• The book of Revelation writen by the Apostle Paul on the Island of Patmos was completed around 96 C.E. In most compilations the book is placed lastly in the Christen Greek Scriptures. It must be noted that the Bible is collection of books that comprises of the Old and New Testament and thus is not the only writen books based on Sematic/Christen theology. There are other writings in what we term as the Apocrypha or rejected writings of which under critical evaluation were either not accepted ot there was some contradiction based on proof of writer status or common ground of ideaology.The book of Revelation is one of the prophetic visions given to one of the early discilpes of Jesus Christ. The time of acceptance is of crucial importance since the book itself only after a number of time was circulated around the Christen congregations of Ephesus,Galtia and others.
  • No. Even John himself wrote other works included in the bible afterwards.
  • The early date for the writing of the Revelation, as alluded to by Michael D, is based on an interpretation that the events prophesied were fulfilled in the destruction of Jerusalem in 70 AD, placing its writing in the 60's. This view that all prophecies have been fulfilled is called Preterism. (Michael D, if that doesn't describe you, I will stand corrected.) This is most definitely a minority opinion among theologians, and in this case, I believe, with good reason. I'm not against minority opinions, I hold a few myself. I believe that the more Scripturally consistent interpretation is that there is much in Revelation which is yet future here at the beginning of the 21st century. This interpretation does not have a problem with the internal and external indications that it was written as late as 95 AD. It does appear to be the last of John's preserved writings, and the last book of Scripture to be written. There are some internal indications that it sees itself as closing the Word of God. So yes, most Christians accept the Revelation as the last book of the Bible to be written.
  • Some Biblical scholars think that 1 Peter, 2 Peter, Jude, 1 Timothy, 2 Timothy, and Titus were written later than Revelation. See "The New Testament" by Bart Ehrman and "Introduction to the New Testament" by Raymond Brown.
  • Dating of the book of Revelations According to early tradition, the writing of this book took place near the very end of Domitian's reign, around 95 or 96. Others contend for an earlier date, 68 or 69, in the reign of Nero or shortly thereafter.[16] The majority of modern scholars also use these dates.[17] Those who are in favor of the later date appeal to the external testimony of the Christian father Irenaeus (d. 185), who stated that he had received information relative to this book from those who had seen John face to face. He says that "it was not seen very long time since, but almost in our day, towards the end of Domitian's reign" (A.H. 5.30.3), who according to Eusebius had started the persecution referred to in the book; however, recent scholars dispute that the book is situated in a time of ongoing persecution and have also doubted the reality of a large-scale Domitian persecution.[18] According to Epiphanius of Salamis, the Revelation of John was written in the time of Claudius (PG, XLI 909-910). Some exegetes (Paul Touilleux, Albert Gelin, André Feuillet) distinguish two dates: publication (under Domitian) and date of the visions (under Vespasian). Various editors would have a hand in the formation of the document, according to these theories. The dating of the work is still widely debated in the scholarly community. I really don't believe so. Why are you asking the question? Just interested.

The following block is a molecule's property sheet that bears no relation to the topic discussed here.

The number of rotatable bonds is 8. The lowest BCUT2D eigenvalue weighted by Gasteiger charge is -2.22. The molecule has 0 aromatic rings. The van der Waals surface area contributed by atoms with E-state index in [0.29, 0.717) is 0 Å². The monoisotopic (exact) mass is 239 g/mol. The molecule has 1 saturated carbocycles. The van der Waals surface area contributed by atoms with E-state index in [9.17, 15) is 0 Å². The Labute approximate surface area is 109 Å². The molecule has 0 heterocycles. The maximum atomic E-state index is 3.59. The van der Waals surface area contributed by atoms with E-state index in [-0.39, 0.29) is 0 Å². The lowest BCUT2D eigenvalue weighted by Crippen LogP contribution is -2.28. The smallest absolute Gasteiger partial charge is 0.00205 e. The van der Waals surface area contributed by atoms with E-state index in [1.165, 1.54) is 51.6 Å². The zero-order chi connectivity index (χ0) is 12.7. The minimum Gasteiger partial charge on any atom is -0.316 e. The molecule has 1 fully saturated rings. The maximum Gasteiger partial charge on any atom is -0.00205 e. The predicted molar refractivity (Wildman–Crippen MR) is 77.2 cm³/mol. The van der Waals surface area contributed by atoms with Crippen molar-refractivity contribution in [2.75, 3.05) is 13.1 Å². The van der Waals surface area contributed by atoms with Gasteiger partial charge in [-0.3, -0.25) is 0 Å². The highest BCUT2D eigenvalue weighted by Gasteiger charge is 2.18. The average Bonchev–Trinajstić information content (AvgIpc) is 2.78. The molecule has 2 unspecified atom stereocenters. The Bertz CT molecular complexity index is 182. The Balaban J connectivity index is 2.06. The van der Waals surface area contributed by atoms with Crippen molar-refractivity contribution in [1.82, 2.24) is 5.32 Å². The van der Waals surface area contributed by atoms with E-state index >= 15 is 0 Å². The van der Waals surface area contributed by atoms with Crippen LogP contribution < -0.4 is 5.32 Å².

• The answer is, No one knows for sure. Tradition ascribes it to the reign of Domitian (ended 97 AD) and it may have been written as early as the mid 60s during the Neronian persecution and the Jewish Revolt. If we take the conservative dating of the NT books then it was written 95-97 putting it later than every other NT book - though the Gospel of John may well have been finalized about the same time or slightly thereafter, and John3 would date from about the same period. If you take the radically early dating of Revelation, and the liberal dating of other NT books, then Revelation was written before every Gospel (or perhaps contemporaneously with Mark) and all other NT books except for Paul's "authentic" general epistles and possibly James and 1st Peter. (That is, it's earlier than Matthew, Luke, Acts, John, John1,2&3, Jude, 2Peter, Hebrews, Ephessians, Timothy1&2, Titus, and Philemon.) *I put "authentic" in quotes NOT because I doubt the authenticity of these Pauline letters, but because I'm persuaded of the authenticity of the other ones as well. As for me, while I tend to take the conservative position on the dating and authenticity of the other books, I reject Markan priority: on historical and anthropological grounds I hold that Matthew was written in the 40s and Luke in the 50s or early 60s. But on the dating of Revelation I side with the radicals: at the end of the reign of Nero or just after it during "the year of four emperors." I'd also put Hebrews 70-72 (immediately post-destruction of Herod's temple).
  • No, it was just placed last.
  • If you believe in sound doctrine, then it is easy to know the book of Revelation is the last book written in the Bible. Revelation concludes the end of humanity, as well as the return of Jesus to establish His Kingdom on Earth.
  • No. The book of Revelation was completed ca 96 CE (common era). However, the books John and 1,2,3 John were completed about 2 years later, ca 98 CE. Sincerely E

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